According to doctors, six babies died after contracting congenital syphilis in 2011. They also said, in this same time period, more than 2,100 indigenous Australians were diagnosed with the disease.
Health experts have called the increase a crisis, and the nation must get control over the problem now.
Most of the people suffering from syphilis are young Torres Strait and Aboriginal Islander people living in the country’s central and northern parts.
Indigenous health experts like associate professor James Ward is looking to end syphilis in areas where the problem is. However, Ward said, instead of controlling it, it became more out of control, going from one Queensland community to other places in the state such as South Australia, Western Australia and the Northern Territory.
Experts aren’t sure why the outbreak is occurring but suspect it’s the result of people moving in and out of the area. Ward said the problem is worse because authorities failed to respond in time. He said if syphilis has been hitting the young, heterosexual group of these areas, a national outcry would be happening. Ward said there was an opportunity for it to be brought under control, but poor public health response as led to this outbreak.
Syphilis is a bacteria that is transmitted through sexual contact such as vaginal, anal or oral sex. Symptoms of the disease include rashes, joint pain, headaches, and mouth and genital sores. Antibiotics can treat the disease, and untreated syphilis can cause other health problems by spreading to other organs such as the brain and heart. It can also lead to death.
Women who have syphilis and are pregnant could have a miscarriage or stillbirth. Babies who have congenital syphilis can have permanent disabilities like blindness or die.
The Australian government agrees that response to the problem was lax and it’s not acceptable. In 2016, Queensland officials, where half of the cases have been reported, agreed to fund $11 million towards getting control over the problem. Current officials blame the previous government administration for the problem, as it had cut funding to help curb the disease.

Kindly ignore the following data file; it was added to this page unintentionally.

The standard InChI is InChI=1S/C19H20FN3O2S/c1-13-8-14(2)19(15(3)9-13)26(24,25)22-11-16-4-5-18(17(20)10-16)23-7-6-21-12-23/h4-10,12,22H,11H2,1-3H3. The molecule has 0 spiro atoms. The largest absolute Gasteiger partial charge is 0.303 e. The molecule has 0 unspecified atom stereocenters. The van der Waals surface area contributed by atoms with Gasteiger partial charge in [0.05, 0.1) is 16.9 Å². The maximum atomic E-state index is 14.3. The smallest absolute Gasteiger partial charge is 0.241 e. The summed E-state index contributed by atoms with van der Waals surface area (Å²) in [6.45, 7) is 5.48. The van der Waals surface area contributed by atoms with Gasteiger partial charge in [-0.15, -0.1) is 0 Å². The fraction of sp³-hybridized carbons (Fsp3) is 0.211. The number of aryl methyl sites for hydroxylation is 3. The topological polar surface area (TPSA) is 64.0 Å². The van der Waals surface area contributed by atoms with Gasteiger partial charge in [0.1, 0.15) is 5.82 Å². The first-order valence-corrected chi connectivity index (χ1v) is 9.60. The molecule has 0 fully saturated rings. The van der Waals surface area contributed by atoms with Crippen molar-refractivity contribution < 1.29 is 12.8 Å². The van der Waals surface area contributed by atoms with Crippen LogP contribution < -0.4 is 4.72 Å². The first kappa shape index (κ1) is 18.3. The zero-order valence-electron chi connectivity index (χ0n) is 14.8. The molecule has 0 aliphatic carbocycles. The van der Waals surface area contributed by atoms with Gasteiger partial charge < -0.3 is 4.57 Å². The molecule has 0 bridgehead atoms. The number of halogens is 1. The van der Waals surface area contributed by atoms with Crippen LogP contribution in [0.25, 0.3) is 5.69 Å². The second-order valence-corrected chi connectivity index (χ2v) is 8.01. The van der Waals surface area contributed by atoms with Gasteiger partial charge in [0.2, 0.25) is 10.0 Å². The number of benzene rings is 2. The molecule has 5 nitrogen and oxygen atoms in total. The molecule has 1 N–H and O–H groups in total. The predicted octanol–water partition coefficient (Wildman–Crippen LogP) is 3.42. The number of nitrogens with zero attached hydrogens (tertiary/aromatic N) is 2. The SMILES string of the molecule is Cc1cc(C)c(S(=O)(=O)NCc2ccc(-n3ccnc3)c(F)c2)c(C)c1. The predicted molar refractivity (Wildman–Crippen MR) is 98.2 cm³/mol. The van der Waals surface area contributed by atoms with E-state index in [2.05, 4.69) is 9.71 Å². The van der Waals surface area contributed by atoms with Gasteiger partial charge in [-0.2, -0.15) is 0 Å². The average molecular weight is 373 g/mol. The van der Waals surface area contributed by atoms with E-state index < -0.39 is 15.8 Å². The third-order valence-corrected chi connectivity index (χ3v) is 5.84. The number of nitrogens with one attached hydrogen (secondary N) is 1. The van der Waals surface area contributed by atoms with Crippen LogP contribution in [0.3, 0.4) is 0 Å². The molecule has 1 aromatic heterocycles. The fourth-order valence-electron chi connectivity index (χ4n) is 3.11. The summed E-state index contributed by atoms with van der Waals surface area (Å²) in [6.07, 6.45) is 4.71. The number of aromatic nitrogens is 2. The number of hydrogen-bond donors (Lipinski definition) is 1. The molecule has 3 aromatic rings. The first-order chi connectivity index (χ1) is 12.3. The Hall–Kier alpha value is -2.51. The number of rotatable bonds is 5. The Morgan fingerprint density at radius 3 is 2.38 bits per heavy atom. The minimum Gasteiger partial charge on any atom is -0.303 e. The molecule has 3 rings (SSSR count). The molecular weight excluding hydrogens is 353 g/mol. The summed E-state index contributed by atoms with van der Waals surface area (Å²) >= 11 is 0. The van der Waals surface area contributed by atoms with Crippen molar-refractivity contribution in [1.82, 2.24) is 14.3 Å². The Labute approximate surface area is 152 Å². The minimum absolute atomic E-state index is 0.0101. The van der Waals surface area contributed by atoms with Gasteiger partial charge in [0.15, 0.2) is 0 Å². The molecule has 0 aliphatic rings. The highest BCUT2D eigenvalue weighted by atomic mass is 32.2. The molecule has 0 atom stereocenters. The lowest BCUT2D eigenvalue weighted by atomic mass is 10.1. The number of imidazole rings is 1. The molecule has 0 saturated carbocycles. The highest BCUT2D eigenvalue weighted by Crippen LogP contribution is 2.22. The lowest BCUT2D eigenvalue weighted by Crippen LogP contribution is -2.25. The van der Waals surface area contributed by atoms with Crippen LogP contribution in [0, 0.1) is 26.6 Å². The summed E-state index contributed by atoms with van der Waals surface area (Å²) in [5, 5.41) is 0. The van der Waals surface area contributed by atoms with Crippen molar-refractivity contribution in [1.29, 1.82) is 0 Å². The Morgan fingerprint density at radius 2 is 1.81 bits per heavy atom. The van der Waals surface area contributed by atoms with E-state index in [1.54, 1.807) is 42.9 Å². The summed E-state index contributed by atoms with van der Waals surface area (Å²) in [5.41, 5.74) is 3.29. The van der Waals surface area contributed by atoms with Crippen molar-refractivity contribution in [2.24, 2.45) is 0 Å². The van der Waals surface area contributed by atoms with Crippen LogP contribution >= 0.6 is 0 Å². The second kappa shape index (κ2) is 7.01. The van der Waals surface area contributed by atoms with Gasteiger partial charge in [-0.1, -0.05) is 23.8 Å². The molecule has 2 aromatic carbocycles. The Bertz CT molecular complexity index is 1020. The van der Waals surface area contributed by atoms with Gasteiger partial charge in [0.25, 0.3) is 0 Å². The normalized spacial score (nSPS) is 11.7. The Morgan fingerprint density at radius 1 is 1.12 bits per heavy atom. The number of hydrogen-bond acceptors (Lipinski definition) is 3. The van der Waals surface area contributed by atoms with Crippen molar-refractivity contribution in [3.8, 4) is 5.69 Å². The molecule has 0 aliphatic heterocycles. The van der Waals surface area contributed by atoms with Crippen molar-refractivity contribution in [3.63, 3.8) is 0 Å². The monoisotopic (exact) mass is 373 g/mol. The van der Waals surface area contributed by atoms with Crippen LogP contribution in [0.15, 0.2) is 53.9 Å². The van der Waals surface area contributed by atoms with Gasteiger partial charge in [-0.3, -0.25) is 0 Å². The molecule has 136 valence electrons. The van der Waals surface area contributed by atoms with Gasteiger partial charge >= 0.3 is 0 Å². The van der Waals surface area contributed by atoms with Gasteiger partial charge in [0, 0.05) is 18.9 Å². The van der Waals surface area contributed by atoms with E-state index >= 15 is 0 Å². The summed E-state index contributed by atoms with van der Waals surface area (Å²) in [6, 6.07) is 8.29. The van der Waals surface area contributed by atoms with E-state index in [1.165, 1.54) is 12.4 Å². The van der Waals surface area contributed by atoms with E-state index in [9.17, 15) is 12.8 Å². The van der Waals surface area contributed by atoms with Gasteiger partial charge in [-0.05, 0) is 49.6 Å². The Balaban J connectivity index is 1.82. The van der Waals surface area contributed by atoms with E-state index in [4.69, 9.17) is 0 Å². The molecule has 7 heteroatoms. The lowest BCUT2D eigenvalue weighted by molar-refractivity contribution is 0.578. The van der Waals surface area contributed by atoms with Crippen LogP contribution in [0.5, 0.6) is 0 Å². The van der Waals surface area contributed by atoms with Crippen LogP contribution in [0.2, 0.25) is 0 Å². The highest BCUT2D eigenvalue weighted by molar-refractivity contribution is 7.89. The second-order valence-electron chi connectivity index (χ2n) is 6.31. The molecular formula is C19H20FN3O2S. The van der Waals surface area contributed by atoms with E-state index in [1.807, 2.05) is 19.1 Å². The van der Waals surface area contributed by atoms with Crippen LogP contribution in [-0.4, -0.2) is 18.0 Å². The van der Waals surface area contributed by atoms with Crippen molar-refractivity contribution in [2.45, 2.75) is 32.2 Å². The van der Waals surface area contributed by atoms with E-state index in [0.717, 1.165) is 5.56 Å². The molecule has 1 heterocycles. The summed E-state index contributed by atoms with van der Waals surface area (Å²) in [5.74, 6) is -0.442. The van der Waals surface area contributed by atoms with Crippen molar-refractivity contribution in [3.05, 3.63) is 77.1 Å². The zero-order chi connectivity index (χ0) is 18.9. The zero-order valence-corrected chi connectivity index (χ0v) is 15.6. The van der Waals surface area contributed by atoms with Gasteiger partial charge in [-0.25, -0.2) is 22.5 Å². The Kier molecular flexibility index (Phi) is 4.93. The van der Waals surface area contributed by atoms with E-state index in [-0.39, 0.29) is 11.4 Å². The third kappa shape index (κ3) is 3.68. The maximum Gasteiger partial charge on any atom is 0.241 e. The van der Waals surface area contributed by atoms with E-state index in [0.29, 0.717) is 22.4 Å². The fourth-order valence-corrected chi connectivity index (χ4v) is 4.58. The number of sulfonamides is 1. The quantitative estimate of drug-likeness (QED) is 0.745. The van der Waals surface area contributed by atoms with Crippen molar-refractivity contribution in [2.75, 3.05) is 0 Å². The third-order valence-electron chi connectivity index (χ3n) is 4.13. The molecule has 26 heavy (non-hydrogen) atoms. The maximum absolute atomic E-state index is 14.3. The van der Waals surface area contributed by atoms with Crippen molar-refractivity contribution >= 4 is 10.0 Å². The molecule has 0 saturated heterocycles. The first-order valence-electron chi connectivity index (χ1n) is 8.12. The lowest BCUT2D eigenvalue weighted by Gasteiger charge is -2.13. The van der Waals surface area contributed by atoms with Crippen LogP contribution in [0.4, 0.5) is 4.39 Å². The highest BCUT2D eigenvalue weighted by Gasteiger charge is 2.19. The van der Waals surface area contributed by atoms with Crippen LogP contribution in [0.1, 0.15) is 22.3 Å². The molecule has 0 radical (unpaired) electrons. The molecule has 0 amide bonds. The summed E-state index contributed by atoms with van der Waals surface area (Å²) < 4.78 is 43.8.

In 2017, Canberra had developed its own response plan to increase medical supplies to the remote regions. However, experts believe it’s a little too late for that with the disease already being seen in Townsville and Cairns.
Dr. Darren Russell, director of Cairns Sexual Health Service, said small communities allow doctors to contain the issue by following those who are infected. However, in cities, it’s harder to keep track of people coming and going, which is why the disease has been able to sustain itself for so long.
The government is using advertising campaigns and other means like testing kits to diagnose and treat patients. According to health officials, it’s the social stigma of having an STD that is slowing down the progress to regain control.
Aboriginal health worker Marion Norrie said it’s difficult to convince those suffering from the disease. Norrie, who works in northern Queensland, has helped children around 12 years of age to get treatment. She said the biggest problem is getting someone to come to the clinic after they’ve tested positive for the disease, even though the treatment is just a shot of penicillin.
Norrie said one girl adamantly refused to get out of the car, even meeting her at the car to get treatment, she refused to get the shot.
The cycle continues, she said.
Ward said it’s still too early to determine if the latest response is having an impact. He said the awareness campaigns might actually be making a difference as there have been no new congenital syphilis cases diagnosed.
Still, he said, there is a lot that must be done to get control over the situation. Ward said that’s going to be a huge task.
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